The specific reason for the blisters is that gas is trying to migrate through a very stiff melt.  The root cause will be found when you chase all the possible sources of gas formation, not just the sources in the glaze. 
 
The mug appears to have a thicker wall at the bottom than at the top. Also there seems that the number of  blisters per unit area increases from the top to the bottom.  This pattern is consistent with the clay body not being fully free of gas producing 'stuff'. 
 
Try the glaze on a different clay body using the same glaze. 
 
Critique the bisque firing protocol, especially for   the  time at burnout temperatures.   Thicker walls require longer to burnout times  than thin walled items.   Also a full kiln takes longer to burnout than a not-so-full kiln. 
 
From the glaze side, look carefully at the initial melt temperature of the glaze based on the specific ingredients.  Frits often begin to fuse together at lower temperatures than non-fritted components.
 
LT

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5 hours ago, Rick Wise said:

... I fire to cone 6.  ...

What clay are you using? I guess you're in the UK using those ingredients - there has been debate on here about how many UK commercial stoneware clays are actually suitable for ^6. Quite a few seem to be marketed with wide temperature ranges which may be misleading.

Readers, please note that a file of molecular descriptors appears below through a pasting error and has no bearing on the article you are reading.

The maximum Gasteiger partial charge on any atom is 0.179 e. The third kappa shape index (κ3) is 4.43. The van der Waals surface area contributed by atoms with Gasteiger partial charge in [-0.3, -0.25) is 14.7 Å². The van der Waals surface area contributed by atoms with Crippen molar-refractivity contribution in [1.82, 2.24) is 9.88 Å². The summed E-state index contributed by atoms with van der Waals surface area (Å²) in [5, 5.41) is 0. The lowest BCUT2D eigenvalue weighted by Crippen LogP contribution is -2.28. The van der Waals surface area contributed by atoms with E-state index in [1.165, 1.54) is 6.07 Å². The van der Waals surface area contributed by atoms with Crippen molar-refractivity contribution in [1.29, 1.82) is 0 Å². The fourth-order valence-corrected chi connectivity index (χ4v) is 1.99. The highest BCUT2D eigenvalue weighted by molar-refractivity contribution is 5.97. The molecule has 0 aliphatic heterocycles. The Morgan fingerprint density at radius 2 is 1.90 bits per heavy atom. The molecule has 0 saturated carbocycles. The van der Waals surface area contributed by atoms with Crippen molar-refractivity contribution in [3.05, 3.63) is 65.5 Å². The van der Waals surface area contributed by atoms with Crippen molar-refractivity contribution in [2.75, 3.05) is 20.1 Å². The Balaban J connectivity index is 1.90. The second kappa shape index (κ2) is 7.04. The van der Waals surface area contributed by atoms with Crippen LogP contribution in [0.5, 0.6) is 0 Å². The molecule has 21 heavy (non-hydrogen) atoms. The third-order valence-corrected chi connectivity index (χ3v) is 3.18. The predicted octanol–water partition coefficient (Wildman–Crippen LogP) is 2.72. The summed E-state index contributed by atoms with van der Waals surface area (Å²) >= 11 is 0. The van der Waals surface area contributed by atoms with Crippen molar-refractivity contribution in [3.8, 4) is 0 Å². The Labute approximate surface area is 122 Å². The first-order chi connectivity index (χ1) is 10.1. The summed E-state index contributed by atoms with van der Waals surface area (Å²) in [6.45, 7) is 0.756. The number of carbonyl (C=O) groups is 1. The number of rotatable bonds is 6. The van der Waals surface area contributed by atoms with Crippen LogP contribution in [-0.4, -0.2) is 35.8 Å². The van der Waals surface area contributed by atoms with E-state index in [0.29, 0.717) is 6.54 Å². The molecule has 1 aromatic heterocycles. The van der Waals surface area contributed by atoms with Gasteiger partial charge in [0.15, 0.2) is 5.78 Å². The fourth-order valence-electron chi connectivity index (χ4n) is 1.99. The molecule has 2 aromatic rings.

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On 3/21/2018 at 9:12 AM, Rick Wise said:

I fire to cone 6.  BTW, the picture is deceptive as to color.  It is a light green with a hint of blue in it.

I agree with what Magnolia Mud Research has said about looking at your firing schedules, both for bisque and glaze firings. Do you use witness cones to verify the firings? I found this image of the same glaze, looks vastly different from yours. I know you said your picture is deceptive but there is a huge difference between your glaze surface and the one from the link. Given the silica:alumina ratio I would expect it to be a high gloss when fired to maturity. Leaves me to think that you have two issues going on here, firstly the bisque firing wasn't thorough enough to burn out all the gas producing materials and secondly the glaze firing didn't get hot enough. Clean and slow bisque firing with as much ventilation as you can get, (vent the kiln or peeps out for most of the firing if you don't have a vent) to cone 04 plus verify your glaze firing with cones, add a soak just below your top temperature to allow time for the pinholes and blisters to heal and smooth over. 

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I also wonder if after stirring bubbles are forming on top of glaze in bucket.

I did have this prob with one glaze and when fired the bubles deposited on ware did not go away on firing unless fettled, or as Min? suggested at time, sprayed glaze in bucket with hairspray to dissipate bubbles before the dip...

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On 3/21/2018 at 4:49 PM, Joe_L said:

What clay are you using? I guess you're in the UK using those ingredients - there has been debate on here about how many UK commercial stoneware clays are actually suitable for ^6. Quite a few seem to be marketed with wide temperature ranges which may be misleading.

Standard 112 and 306.  US